07 September 2006

Problems with IE Browser

Some readers have reported (and I have the problem myself) that the Greek in the side bar of this blog does not show up on Internet Explorer; also, the spacing is poor. But in Mozilla Firefox (which I use), all is fine.

I've looked carefully at the blog's template to see what might explain this but don't know why this should be the case.

I'll continue investigating, but if you know how I might be able to sort out this problem, please let me know (e-mail would be best).

10 comments:

J. said...

Dear Michael,

The issue is with IE's ability to render unicode properly; I'm afraid there's nothing you can do about it.

Cordially,
J. 

Posted by J.

The Tetrast said...

Your sidebar SPIonics are using "H7" & "H8". I just tested and found the MS Outlook Express accepts headers with levels of only 1-6. My guess is that MS Internet Explorer is likewise. From searching around the Internet just now, it seems that six levels has been the HTML standard, even if Mozilla allows more. Your sidebar SPIonics are using "H7" & "H8". But a dab of CSS would fix it easily.

Here's one way, just for instance

h7{color:#59332d;font-weight:bold;font-family:"SPIonic";letter-spacing:1px;}
h8{color:#718e9f;font-size:120%;font-weight:bold;font-family:"SPIonic";font-size:120%;}

h6.spia{color:#59332d;font-weight:bold;font-family:"SPIonic";letter-spacing:1px;}
h6.spib{color:#718e9f;font-size:120%;font-weight:bold;font-family:"SPIonic";font-size:120%;}

Then replace
<h7>lu/ein d’ ou)k e)/stin a)gnoou=ntaj to\n desmo/n</h7>
with
<h6 class=spia>lu/ein d’ ou)k e)/stin a)gnoou=ntaj to\n
desmo/n</h7>

and replace
<h8>Sunde/seij</h6>
with
<h6 class=spib>Sunde/seij</h6>

The Tetrast said...

Sorry, I left a few words out of my comment!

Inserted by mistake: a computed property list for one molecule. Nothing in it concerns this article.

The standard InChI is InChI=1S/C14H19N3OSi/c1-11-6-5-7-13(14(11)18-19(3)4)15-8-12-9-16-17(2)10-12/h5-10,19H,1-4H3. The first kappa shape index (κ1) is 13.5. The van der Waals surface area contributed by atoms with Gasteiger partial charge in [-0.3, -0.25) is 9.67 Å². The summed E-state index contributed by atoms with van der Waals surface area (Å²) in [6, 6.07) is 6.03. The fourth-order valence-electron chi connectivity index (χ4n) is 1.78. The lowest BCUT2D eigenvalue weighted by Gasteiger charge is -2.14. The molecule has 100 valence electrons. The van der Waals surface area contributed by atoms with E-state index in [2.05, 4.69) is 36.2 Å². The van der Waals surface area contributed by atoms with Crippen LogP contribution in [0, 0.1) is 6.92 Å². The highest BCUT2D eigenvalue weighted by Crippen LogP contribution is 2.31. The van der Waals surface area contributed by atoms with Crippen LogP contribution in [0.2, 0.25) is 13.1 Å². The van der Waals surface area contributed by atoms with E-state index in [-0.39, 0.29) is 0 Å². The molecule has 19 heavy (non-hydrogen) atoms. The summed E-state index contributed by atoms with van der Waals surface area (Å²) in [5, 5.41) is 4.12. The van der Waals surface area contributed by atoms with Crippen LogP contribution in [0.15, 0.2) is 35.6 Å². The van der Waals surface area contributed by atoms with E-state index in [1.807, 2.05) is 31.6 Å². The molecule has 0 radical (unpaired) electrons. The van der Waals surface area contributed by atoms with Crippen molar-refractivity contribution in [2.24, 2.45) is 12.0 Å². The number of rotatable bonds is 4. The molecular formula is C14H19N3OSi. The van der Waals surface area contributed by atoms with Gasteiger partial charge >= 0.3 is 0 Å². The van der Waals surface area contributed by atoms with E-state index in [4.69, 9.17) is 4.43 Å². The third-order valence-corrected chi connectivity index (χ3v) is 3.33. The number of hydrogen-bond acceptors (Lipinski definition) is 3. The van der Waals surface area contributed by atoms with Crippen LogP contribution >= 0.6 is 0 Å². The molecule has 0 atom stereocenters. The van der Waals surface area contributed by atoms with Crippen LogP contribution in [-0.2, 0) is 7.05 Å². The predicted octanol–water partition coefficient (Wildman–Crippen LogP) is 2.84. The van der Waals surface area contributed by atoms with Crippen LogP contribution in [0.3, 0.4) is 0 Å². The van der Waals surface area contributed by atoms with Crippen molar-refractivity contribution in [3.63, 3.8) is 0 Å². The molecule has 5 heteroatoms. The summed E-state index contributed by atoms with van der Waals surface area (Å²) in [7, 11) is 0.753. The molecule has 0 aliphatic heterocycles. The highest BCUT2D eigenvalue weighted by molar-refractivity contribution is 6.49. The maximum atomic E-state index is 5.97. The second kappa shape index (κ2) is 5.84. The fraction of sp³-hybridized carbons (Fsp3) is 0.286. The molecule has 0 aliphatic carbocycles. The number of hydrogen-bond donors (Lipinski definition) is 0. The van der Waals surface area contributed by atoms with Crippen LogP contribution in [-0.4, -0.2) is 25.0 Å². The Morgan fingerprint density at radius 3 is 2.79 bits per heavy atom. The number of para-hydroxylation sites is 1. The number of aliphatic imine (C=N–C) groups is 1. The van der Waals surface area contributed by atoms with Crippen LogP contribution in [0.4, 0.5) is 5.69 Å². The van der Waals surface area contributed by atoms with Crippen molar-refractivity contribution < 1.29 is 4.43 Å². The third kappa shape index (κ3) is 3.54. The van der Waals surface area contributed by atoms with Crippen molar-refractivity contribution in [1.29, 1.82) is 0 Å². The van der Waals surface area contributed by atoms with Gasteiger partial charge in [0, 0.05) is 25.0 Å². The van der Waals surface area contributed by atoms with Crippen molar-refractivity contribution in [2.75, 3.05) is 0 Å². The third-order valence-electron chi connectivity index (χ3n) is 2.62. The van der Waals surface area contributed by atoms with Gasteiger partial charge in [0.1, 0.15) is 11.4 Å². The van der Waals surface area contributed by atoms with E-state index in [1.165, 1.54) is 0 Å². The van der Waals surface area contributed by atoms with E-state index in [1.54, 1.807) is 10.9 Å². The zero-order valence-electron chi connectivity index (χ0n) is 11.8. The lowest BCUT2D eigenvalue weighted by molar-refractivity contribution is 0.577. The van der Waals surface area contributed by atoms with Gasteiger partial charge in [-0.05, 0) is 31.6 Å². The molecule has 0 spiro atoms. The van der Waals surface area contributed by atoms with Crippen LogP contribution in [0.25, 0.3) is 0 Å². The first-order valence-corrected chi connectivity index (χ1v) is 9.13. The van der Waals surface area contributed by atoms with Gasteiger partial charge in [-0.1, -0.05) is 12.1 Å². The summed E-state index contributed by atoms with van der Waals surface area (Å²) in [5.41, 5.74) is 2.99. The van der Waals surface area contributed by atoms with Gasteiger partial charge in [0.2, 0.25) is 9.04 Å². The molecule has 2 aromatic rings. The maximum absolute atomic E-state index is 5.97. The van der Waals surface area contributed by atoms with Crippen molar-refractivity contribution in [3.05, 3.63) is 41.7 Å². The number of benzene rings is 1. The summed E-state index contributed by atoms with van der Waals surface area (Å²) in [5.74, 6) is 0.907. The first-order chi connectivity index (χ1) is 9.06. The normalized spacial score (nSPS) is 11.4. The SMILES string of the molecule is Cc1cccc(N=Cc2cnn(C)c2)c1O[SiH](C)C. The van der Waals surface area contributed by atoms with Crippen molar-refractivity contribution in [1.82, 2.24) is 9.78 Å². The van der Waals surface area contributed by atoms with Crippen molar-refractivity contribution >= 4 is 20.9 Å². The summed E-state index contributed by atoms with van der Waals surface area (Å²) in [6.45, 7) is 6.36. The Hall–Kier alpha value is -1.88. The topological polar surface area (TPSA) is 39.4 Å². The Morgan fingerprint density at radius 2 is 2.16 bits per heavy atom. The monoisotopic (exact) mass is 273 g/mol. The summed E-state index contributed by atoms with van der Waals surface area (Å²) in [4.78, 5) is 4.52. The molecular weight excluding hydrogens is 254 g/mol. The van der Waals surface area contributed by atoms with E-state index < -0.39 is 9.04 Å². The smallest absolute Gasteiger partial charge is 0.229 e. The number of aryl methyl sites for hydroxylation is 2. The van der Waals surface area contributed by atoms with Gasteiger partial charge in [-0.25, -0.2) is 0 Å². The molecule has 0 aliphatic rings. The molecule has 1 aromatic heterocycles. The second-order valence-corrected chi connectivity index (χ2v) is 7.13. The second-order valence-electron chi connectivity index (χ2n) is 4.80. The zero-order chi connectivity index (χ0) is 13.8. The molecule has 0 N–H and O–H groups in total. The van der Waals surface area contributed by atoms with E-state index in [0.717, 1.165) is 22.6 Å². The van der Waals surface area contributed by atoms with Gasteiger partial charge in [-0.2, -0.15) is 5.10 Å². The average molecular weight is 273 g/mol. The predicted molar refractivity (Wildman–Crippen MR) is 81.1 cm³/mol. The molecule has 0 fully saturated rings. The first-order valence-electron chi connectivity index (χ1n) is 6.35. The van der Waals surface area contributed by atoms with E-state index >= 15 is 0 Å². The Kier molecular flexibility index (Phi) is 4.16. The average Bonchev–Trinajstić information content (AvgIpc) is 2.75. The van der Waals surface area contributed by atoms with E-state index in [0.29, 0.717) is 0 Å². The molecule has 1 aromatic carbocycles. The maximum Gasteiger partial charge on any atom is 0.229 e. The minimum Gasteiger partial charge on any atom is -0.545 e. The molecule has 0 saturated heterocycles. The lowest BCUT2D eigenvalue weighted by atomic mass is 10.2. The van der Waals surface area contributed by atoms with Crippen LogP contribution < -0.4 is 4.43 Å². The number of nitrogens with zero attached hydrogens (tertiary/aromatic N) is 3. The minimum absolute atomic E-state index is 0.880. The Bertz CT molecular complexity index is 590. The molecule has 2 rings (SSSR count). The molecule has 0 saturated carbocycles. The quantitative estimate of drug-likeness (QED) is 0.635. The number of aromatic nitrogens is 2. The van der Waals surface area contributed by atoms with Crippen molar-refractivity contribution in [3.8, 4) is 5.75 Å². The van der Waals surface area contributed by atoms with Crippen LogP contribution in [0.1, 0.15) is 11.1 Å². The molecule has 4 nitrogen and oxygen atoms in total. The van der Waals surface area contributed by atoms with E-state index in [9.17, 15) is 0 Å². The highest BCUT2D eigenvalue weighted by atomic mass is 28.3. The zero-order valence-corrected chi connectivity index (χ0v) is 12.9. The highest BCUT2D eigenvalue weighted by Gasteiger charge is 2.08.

Your sidebar SPIonics are using "H7" & "H8". I just tested and found the MS Outlook Express accepts headers with levels of only 1-6. My guess is that MS Internet Explorer is likewise. From searching around the Internet just now, it seems that six levels has been the HTML standard, even if Mozilla allows more. Your sidebar SPIonics are using "H7" & "H8". But a dab of CSS would fix it easily.

Here's one way, just for instance

You currently have

h7{color:#59332d;font-weight:bold;font-family:"SPIonic";letter-spacing:1px;}
h8{color:#718e9f;font-size:120%;font-weight:bold;font-family:"SPIonic";font-size:120%;}

Whether or not you delete the h7 & h8 definitions from the style section, ADD the following to the style section (the straight quotes around SPIonic are optional, it's a one-word name):

h6.spia{color:#59332d;font-weight:bold;font-family:SPIonic;letter-spacing:1px;}
h6.spib{color:#718e9f;font-size:120%;font-weight:bold;font-family:SPIonic;font-size:120%;}

Then replace
<h7>lu/ein d’ ou)k e)/stin a)gnoou=ntaj to\n desmo/n</h7>
with
<h6 class=spia>lu/ein d’ ou)k e)/stin a)gnoou=ntaj to\n
desmo/n</h7>

and replace
<h8>Sunde/seij</h6>
with
<h6 class=spib>Sunde/seij</h6>

Michael Pakaluk said...

Thanks, that has largely worked.

But I find that in IE the spacing of the Greek in the top phrase is off (not so for the Greek headings lower down in the sidebar).

Do you have a clue what is going wrong there? Also, do you know why the sidebar is so much wider in IE than in Firefox? I'm thinking that that might have something to do with it.

MP 

Posted by Michael Pakaluk

Michael Pakaluk said...

Okay, I fixed the spacing problem in the letters, by stipulating a font size. I had overlooked that. But the side bar issue remains. MP